What is one of your craziest beekeeping stories?

In 2017, I was a chef at one of two restaurants in a downtown hotel in Portland, Oregon. I built and ran the 16th story rooftop garden and apiary. Our second, sister restaurant on the rooftop had a view of the garden and apiary from their patio dining area. 


One beautiful fall evening, one of the hosts from the sister restaurant rushed into our kitchen.  It was about 7:30 pm, and I was in the middle of a busy service. She was breathless, telling me that a “crazy” guest had just pulled a knife on a bartender after ordering a drink.  


When the police arrived and tried to apprehend him, the guy jumped over a glass partition that separated guests from the garden and literally made a beeline toward the beehives.  Once he realized he was cornered, he started grabbing the hives and pushed them over toward the police officers.  He ended up tipping over two hives.  He grabbed bricks on top of the other two hives then jumped down to the 14th floor. The guy smashed a hotel room window with the bricks and attempted to jump through and escape capture. He was quickly caught as he entered the hotel room. 


Because of the staff’s quick response to inform me about the bees, I was able to get the line covered and run out to the roof.  Since it was a cool fall evening, the bees were spilled out into two clusters on the ground.  I was able to rebuild the hives, collect both clusters and place them safely back into each hive. I don’t think I’ll forget that story anytime soon.


Do you practice a unique beekeeping method that might be different than the majority of other beekeepers? If so, what is it? 

I practice what I call “Whole Hive” beekeeping. I harvest all my burr comb and put it into my solar wax melter to be made into lip balm, candles, or beeswax wraps. I use propolis traps to make propolis tinctures. I collect bee pollen to make bee pollen cocktail bitters that I hope to have for sale later this year. I collect two types of honey, extracted and comb. I only take what I know the bees can give.  As most experienced beekeepers know, not every year yields. 


Anything else you want to add about your experiences?

I recently started Waggle Hive Co. with my partner Diana. The world of beekeeping is vast and filled with a lot of uninformed and misleading information. Because of this, it is difficult to teach people to understand why local honey and hive products are so much more expensive than what you see in mainstream stores. 

Please support local beekeepers by buying their raw honey. All the healing properties of honey that you hear and read about are in their honey.  You can keep up with my beekeeping on Instagram @wagglehiveco and @chrisstarkus.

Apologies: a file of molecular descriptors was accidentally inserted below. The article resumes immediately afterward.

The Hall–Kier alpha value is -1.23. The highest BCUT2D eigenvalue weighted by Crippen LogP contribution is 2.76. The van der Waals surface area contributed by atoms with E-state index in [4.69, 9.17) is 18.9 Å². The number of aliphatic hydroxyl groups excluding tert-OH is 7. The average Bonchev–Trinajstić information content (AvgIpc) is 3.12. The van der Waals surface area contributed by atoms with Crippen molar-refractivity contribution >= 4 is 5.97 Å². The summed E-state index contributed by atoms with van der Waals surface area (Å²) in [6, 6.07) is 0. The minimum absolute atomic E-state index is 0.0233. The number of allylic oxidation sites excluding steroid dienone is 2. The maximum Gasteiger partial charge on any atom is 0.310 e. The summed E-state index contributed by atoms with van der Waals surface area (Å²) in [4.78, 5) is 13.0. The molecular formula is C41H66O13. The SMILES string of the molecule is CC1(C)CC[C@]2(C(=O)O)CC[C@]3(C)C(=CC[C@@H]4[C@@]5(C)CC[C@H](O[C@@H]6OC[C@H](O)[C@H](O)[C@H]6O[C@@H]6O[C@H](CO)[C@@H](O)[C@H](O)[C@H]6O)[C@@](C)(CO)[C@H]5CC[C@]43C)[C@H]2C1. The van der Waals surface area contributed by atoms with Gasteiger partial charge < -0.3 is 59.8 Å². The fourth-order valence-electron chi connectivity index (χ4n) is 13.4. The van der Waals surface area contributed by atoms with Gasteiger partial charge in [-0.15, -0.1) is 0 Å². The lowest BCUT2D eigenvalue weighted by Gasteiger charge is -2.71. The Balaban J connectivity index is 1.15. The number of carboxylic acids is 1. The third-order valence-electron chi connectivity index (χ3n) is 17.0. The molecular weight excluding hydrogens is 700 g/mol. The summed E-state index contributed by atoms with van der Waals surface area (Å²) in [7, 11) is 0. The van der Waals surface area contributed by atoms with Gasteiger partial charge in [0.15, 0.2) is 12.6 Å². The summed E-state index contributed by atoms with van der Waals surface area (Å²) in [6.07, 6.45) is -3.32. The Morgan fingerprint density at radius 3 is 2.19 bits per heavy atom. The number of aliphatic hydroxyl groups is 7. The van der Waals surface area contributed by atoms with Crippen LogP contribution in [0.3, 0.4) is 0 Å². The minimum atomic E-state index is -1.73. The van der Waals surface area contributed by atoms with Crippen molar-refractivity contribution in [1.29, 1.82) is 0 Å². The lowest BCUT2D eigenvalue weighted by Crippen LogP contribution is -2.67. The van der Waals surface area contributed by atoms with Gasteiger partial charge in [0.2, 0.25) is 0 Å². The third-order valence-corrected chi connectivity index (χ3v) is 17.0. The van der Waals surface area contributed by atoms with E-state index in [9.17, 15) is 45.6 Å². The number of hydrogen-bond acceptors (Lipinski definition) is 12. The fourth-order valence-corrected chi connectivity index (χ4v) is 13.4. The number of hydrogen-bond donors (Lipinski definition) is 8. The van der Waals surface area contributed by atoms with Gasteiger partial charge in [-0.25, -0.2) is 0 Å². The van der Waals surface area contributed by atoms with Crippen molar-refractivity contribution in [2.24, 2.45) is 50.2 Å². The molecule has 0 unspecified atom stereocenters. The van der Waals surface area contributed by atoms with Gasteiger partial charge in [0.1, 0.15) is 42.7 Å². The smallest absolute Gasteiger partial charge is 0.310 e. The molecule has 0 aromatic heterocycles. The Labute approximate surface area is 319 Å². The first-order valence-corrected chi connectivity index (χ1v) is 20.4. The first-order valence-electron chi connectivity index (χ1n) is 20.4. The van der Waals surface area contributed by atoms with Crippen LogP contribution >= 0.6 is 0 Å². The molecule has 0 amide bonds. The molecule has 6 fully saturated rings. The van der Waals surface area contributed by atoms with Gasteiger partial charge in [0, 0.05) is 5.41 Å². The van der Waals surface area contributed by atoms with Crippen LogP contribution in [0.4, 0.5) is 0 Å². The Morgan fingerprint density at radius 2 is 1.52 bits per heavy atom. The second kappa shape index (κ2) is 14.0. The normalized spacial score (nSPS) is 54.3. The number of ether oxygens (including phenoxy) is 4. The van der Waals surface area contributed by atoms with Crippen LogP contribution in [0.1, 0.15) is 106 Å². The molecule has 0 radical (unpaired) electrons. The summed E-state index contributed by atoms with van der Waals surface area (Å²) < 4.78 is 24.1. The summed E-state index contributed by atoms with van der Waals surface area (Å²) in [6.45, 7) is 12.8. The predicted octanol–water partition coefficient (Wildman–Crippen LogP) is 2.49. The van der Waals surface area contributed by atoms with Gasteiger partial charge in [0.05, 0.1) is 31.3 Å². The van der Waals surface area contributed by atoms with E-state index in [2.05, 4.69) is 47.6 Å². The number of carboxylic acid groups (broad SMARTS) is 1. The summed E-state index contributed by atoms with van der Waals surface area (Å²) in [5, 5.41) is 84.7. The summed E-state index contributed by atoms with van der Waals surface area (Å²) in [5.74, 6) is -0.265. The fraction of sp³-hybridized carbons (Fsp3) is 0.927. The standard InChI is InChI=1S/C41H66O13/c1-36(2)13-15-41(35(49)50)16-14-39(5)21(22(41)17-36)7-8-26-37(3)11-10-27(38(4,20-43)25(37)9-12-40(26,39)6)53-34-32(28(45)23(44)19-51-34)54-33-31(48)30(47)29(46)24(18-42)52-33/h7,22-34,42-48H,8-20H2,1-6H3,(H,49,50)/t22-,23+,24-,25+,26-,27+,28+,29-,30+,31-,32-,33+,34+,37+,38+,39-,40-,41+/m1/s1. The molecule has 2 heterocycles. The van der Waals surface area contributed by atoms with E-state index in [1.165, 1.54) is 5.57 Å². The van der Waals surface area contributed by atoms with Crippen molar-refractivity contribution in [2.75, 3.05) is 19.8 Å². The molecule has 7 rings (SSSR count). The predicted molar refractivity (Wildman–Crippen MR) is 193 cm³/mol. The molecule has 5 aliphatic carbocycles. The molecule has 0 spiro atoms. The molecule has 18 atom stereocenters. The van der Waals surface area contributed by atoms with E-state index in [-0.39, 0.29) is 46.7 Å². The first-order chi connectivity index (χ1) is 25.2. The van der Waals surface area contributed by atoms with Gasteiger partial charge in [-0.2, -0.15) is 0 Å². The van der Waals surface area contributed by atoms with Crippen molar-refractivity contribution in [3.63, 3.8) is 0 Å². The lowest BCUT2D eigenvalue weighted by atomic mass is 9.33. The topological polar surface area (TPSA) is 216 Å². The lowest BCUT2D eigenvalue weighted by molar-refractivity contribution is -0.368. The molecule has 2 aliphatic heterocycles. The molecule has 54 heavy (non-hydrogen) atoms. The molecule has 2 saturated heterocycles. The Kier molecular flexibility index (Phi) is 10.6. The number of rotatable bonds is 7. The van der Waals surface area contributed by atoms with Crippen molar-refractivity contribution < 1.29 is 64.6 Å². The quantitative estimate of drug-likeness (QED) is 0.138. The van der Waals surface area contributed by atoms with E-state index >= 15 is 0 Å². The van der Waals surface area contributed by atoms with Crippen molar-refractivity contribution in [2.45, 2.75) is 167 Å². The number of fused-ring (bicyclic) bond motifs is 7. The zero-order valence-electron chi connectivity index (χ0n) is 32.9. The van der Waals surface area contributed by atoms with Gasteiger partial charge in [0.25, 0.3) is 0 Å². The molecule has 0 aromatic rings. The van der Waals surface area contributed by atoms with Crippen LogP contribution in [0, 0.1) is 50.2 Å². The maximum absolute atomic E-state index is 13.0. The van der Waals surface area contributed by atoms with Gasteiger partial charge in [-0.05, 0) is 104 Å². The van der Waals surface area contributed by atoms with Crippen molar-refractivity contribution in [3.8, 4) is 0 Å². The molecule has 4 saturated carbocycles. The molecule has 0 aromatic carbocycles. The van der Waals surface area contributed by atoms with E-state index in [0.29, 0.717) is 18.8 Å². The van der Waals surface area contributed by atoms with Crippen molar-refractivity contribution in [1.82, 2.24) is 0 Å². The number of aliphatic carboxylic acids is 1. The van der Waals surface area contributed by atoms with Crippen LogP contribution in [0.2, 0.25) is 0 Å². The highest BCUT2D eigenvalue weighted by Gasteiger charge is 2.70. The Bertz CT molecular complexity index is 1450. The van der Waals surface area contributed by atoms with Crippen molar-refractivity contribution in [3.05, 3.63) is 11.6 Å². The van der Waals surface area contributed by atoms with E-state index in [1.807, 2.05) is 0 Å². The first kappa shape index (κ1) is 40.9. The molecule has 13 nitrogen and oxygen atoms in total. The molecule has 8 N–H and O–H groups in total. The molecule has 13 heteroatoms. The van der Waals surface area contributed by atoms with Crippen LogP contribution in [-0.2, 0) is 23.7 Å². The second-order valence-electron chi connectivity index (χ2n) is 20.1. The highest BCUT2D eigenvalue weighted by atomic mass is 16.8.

If you want to read more about Chris’ crazy story, click here.


Chris Starkus of Oregon and Colorado  (@chrisstarkus)

Tucka Bee of Florida

(@tucka.bee)

Tucka Bee of Florida  (@tucka.bee)

When did you begin beekeeping?

I got into bees in May of 2013, so that makes about 8 years. 


What got you into beekeeping?

I was in agriculture for about ten years before I had the chance to stand in a swarm of bees. They flew away with my heart and it all unfolded from there. 


How many hives do you have? 

I run about 250 colonies in Florida and New York.


What are the best parts of beekeeping for you?

Swarms are my all-time favorite part of beekeeping. I love the wildness and the flight. The smell of lemongrass. The way their tiny faces turn to seek the queen. My favorite beekeeping memory is surely every swarm I've ever seen. 


What are some of the challenges you face?

I find it difficult to manage time and people. There are so many text messages involved in running a bee operation. It's insane. 


Do you have any tips for new beekeepers?

My biggest tip for new beekeepers is to get hive time. People learn about bees by spending time close to open beehives. If you have 1-20 hives or even more, you can only progress so fast because the hives can only be opened so often. Find a local beekeeper you vibe with and volunteer your time as often as possible. You will learn so much faster, and you will have critical connections and social resources when you need them down the road. 


What is one of your craziest beekeeping stories?

My craziest beekeeping stories? Oh geez. Could be any live removal I've ever done. Or the long-distance driving in a buzzing van. What's crazy to me now is different than it is for other people. I've come to think of this wild life as normal, and I like it that way.